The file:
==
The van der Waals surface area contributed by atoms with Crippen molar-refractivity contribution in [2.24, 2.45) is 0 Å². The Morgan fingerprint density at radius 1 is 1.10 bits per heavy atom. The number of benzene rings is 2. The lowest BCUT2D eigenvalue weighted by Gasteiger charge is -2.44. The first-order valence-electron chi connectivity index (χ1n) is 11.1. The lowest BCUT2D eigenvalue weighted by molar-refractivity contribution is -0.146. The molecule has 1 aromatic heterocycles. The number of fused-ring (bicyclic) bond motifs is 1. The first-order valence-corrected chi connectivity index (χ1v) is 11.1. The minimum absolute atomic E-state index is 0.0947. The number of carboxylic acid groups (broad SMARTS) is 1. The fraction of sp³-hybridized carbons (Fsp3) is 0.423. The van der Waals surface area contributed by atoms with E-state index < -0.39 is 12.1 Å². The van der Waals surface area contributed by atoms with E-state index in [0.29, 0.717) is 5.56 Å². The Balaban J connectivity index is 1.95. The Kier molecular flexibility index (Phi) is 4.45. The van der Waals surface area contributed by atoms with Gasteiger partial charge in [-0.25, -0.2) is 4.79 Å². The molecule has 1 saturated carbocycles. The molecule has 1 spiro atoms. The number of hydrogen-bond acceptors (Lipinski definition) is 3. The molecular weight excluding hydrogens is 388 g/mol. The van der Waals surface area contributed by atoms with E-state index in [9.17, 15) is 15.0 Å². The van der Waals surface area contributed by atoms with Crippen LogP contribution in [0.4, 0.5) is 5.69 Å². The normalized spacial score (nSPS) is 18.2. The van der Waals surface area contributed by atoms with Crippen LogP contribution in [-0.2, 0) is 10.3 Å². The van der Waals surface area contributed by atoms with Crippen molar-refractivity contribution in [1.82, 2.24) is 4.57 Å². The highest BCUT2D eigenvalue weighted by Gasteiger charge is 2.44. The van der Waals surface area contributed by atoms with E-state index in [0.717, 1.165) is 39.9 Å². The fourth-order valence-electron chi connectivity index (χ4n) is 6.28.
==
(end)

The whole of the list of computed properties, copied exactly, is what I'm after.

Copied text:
The van der Waals surface area contributed by atoms with Crippen molar-refractivity contribution in [2.24, 2.45) is 0 Å². The Morgan fingerprint density at radius 1 is 1.10 bits per heavy atom. The number of benzene rings is 2. The lowest BCUT2D eigenvalue weighted by Gasteiger charge is -2.44. The first-order valence-electron chi connectivity index (χ1n) is 11.1. The lowest BCUT2D eigenvalue weighted by molar-refractivity contribution is -0.146. The molecule has 1 aromatic heterocycles. The number of fused-ring (bicyclic) bond motifs is 1. The first-order valence-corrected chi connectivity index (χ1v) is 11.1. The minimum absolute atomic E-state index is 0.0947. The number of carboxylic acid groups (broad SMARTS) is 1. The fraction of sp³-hybridized carbons (Fsp3) is 0.423. The van der Waals surface area contributed by atoms with E-state index < -0.39 is 12.1 Å². The van der Waals surface area contributed by atoms with E-state index in [0.29, 0.717) is 5.56 Å². The Balaban J connectivity index is 1.95. The Kier molecular flexibility index (Phi) is 4.45. The van der Waals surface area contributed by atoms with Gasteiger partial charge in [-0.25, -0.2) is 4.79 Å². The molecule has 1 saturated carbocycles. The molecule has 1 spiro atoms. The number of hydrogen-bond acceptors (Lipinski definition) is 3. The molecular weight excluding hydrogens is 388 g/mol. The van der Waals surface area contributed by atoms with E-state index in [9.17, 15) is 15.0 Å². The van der Waals surface area contributed by atoms with Crippen LogP contribution in [0.4, 0.5) is 5.69 Å². The normalized spacial score (nSPS) is 18.2. The van der Waals surface area contributed by atoms with Crippen LogP contribution in [-0.2, 0) is 10.3 Å². The van der Waals surface area contributed by atoms with Crippen molar-refractivity contribution in [1.82, 2.24) is 4.57 Å². The highest BCUT2D eigenvalue weighted by Gasteiger charge is 2.44. The van der Waals surface area contributed by atoms with E-state index in [0.717, 1.165) is 39.9 Å². The fourth-order valence-electron chi connectivity index (χ4n) is 6.28.